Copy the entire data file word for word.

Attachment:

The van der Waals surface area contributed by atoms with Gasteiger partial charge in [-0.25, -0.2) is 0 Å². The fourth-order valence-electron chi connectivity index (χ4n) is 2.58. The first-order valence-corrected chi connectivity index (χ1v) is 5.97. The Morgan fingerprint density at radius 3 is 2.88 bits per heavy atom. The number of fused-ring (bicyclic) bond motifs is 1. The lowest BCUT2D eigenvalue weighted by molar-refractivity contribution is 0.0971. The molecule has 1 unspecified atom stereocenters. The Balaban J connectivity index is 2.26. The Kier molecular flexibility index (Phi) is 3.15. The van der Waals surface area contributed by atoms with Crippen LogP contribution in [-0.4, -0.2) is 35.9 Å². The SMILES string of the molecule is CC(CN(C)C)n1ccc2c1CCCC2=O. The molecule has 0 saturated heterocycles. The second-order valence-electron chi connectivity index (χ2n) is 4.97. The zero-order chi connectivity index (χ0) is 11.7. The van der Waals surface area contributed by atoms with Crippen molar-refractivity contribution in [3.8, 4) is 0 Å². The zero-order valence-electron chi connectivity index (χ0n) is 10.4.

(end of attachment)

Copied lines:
The van der Waals surface area contributed by atoms with Gasteiger partial charge in [-0.25, -0.2) is 0 Å². The fourth-order valence-electron chi connectivity index (χ4n) is 2.58. The first-order valence-corrected chi connectivity index (χ1v) is 5.97. The Morgan fingerprint density at radius 3 is 2.88 bits per heavy atom. The number of fused-ring (bicyclic) bond motifs is 1. The lowest BCUT2D eigenvalue weighted by molar-refractivity contribution is 0.0971. The molecule has 1 unspecified atom stereocenters. The Balaban J connectivity index is 2.26. The Kier molecular flexibility index (Phi) is 3.15. The van der Waals surface area contributed by atoms with Crippen LogP contribution in [-0.4, -0.2) is 35.9 Å². The SMILES string of the molecule is CC(CN(C)C)n1ccc2c1CCCC2=O. The molecule has 0 saturated heterocycles. The second-order valence-electron chi connectivity index (χ2n) is 4.97. The zero-order chi connectivity index (χ0) is 11.7. The van der Waals surface area contributed by atoms with Crippen molar-refractivity contribution in [3.8, 4) is 0 Å². The zero-order valence-electron chi connectivity index (χ0n) is 10.4.